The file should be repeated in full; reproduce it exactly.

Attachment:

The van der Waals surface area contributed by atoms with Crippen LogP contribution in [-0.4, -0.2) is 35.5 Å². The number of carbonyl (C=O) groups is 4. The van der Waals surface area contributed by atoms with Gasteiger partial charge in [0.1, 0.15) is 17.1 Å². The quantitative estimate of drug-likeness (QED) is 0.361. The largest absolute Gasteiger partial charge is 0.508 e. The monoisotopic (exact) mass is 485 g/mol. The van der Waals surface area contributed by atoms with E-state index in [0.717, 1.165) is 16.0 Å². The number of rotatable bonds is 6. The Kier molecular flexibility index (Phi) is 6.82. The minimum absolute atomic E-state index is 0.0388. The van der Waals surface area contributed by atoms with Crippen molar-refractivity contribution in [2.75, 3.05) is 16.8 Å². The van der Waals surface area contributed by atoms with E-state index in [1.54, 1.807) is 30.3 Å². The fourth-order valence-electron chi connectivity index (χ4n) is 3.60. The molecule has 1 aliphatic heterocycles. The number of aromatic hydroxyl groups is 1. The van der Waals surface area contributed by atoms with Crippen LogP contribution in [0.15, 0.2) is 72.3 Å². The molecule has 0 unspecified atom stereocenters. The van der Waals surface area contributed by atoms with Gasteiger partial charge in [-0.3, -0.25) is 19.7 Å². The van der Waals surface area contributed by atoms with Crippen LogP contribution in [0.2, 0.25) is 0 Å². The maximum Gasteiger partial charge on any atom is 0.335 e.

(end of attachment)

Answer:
The van der Waals surface area contributed by atoms with Crippen LogP contribution in [-0.4, -0.2) is 35.5 Å². The number of carbonyl (C=O) groups is 4. The van der Waals surface area contributed by atoms with Gasteiger partial charge in [0.1, 0.15) is 17.1 Å². The quantitative estimate of drug-likeness (QED) is 0.361. The largest absolute Gasteiger partial charge is 0.508 e. The monoisotopic (exact) mass is 485 g/mol. The van der Waals surface area contributed by atoms with E-state index in [0.717, 1.165) is 16.0 Å². The number of rotatable bonds is 6. The Kier molecular flexibility index (Phi) is 6.82. The minimum absolute atomic E-state index is 0.0388. The van der Waals surface area contributed by atoms with Crippen molar-refractivity contribution in [2.75, 3.05) is 16.8 Å². The van der Waals surface area contributed by atoms with E-state index in [1.54, 1.807) is 30.3 Å². The fourth-order valence-electron chi connectivity index (χ4n) is 3.60. The molecule has 1 aliphatic heterocycles. The number of aromatic hydroxyl groups is 1. The van der Waals surface area contributed by atoms with Crippen LogP contribution in [0.15, 0.2) is 72.3 Å². The molecule has 0 unspecified atom stereocenters. The van der Waals surface area contributed by atoms with Gasteiger partial charge in [-0.3, -0.25) is 19.7 Å². The van der Waals surface area contributed by atoms with Crippen LogP contribution in [0.2, 0.25) is 0 Å². The maximum Gasteiger partial charge on any atom is 0.335 e.